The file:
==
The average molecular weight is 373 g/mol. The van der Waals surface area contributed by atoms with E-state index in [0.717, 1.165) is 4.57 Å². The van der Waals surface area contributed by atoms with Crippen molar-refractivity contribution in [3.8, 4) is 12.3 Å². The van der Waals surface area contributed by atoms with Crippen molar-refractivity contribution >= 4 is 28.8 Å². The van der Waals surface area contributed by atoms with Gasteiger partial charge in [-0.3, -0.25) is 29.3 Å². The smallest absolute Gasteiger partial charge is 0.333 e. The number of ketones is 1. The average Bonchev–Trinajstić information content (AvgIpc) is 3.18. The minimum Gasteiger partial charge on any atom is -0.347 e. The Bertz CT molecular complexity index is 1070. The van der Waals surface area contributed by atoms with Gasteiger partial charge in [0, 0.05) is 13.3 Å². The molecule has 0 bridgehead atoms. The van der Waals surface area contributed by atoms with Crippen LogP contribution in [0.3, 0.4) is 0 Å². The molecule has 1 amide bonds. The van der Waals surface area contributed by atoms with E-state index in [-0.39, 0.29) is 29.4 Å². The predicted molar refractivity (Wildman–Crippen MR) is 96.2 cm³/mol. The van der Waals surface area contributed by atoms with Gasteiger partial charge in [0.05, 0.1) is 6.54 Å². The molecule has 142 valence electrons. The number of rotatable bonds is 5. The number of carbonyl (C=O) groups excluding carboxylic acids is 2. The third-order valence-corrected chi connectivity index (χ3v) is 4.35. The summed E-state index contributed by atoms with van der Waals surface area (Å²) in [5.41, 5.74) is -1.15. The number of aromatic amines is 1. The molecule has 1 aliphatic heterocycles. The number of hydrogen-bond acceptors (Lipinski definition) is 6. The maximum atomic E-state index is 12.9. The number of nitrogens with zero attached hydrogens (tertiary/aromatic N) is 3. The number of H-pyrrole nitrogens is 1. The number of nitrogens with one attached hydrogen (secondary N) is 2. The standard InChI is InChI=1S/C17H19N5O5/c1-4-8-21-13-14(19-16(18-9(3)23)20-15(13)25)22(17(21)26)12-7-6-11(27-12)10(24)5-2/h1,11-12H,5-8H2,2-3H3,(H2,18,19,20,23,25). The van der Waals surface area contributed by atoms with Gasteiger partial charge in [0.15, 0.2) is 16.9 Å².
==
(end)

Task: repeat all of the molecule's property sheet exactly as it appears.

The average molecular weight is 373 g/mol. The van der Waals surface area contributed by atoms with E-state index in [0.717, 1.165) is 4.57 Å². The van der Waals surface area contributed by atoms with Crippen molar-refractivity contribution in [3.8, 4) is 12.3 Å². The van der Waals surface area contributed by atoms with Crippen molar-refractivity contribution >= 4 is 28.8 Å². The van der Waals surface area contributed by atoms with Gasteiger partial charge in [-0.3, -0.25) is 29.3 Å². The smallest absolute Gasteiger partial charge is 0.333 e. The number of ketones is 1. The average Bonchev–Trinajstić information content (AvgIpc) is 3.18. The minimum Gasteiger partial charge on any atom is -0.347 e. The Bertz CT molecular complexity index is 1070. The van der Waals surface area contributed by atoms with Gasteiger partial charge in [0, 0.05) is 13.3 Å². The molecule has 0 bridgehead atoms. The van der Waals surface area contributed by atoms with Crippen LogP contribution in [0.3, 0.4) is 0 Å². The molecule has 1 amide bonds. The van der Waals surface area contributed by atoms with E-state index in [-0.39, 0.29) is 29.4 Å². The predicted molar refractivity (Wildman–Crippen MR) is 96.2 cm³/mol. The van der Waals surface area contributed by atoms with Gasteiger partial charge in [0.05, 0.1) is 6.54 Å². The molecule has 142 valence electrons. The number of rotatable bonds is 5. The number of carbonyl (C=O) groups excluding carboxylic acids is 2. The third-order valence-corrected chi connectivity index (χ3v) is 4.35. The summed E-state index contributed by atoms with van der Waals surface area (Å²) in [5.41, 5.74) is -1.15. The number of aromatic amines is 1. The molecule has 1 aliphatic heterocycles. The number of hydrogen-bond acceptors (Lipinski definition) is 6. The maximum atomic E-state index is 12.9. The number of nitrogens with zero attached hydrogens (tertiary/aromatic N) is 3. The number of H-pyrrole nitrogens is 1. The number of nitrogens with one attached hydrogen (secondary N) is 2. The standard InChI is InChI=1S/C17H19N5O5/c1-4-8-21-13-14(19-16(18-9(3)23)20-15(13)25)22(17(21)26)12-7-6-11(27-12)10(24)5-2/h1,11-12H,5-8H2,2-3H3,(H2,18,19,20,23,25). The van der Waals surface area contributed by atoms with Gasteiger partial charge in [0.15, 0.2) is 16.9 Å².